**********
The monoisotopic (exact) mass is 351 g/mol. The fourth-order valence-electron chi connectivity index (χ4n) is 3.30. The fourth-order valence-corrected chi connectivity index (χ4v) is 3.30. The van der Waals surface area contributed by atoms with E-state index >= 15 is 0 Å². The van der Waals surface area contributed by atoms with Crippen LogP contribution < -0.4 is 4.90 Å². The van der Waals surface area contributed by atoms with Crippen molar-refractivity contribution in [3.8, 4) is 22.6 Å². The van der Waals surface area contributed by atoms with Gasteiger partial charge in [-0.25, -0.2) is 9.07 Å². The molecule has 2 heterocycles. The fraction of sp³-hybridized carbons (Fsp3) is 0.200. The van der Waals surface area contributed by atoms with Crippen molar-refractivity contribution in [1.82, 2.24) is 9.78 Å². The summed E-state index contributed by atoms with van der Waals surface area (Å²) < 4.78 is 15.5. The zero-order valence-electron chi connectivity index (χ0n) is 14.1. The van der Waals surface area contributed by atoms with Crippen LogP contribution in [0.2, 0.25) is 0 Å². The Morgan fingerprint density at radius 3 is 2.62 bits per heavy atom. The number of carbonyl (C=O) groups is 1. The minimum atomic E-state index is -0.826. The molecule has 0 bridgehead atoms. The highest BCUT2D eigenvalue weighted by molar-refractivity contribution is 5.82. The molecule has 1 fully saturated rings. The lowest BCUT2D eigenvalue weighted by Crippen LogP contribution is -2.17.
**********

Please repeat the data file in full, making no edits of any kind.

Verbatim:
The monoisotopic (exact) mass is 351 g/mol. The fourth-order valence-electron chi connectivity index (χ4n) is 3.30. The fourth-order valence-corrected chi connectivity index (χ4v) is 3.30. The van der Waals surface area contributed by atoms with E-state index >= 15 is 0 Å². The van der Waals surface area contributed by atoms with Crippen LogP contribution < -0.4 is 4.90 Å². The van der Waals surface area contributed by atoms with Crippen molar-refractivity contribution in [3.8, 4) is 22.6 Å². The van der Waals surface area contributed by atoms with Gasteiger partial charge in [-0.25, -0.2) is 9.07 Å². The molecule has 2 heterocycles. The fraction of sp³-hybridized carbons (Fsp3) is 0.200. The van der Waals surface area contributed by atoms with Crippen molar-refractivity contribution in [1.82, 2.24) is 9.78 Å². The summed E-state index contributed by atoms with van der Waals surface area (Å²) < 4.78 is 15.5. The zero-order valence-electron chi connectivity index (χ0n) is 14.1. The van der Waals surface area contributed by atoms with Crippen LogP contribution in [0.2, 0.25) is 0 Å². The Morgan fingerprint density at radius 3 is 2.62 bits per heavy atom. The number of carbonyl (C=O) groups is 1. The minimum atomic E-state index is -0.826. The molecule has 0 bridgehead atoms. The highest BCUT2D eigenvalue weighted by molar-refractivity contribution is 5.82. The molecule has 1 fully saturated rings. The lowest BCUT2D eigenvalue weighted by Crippen LogP contribution is -2.17.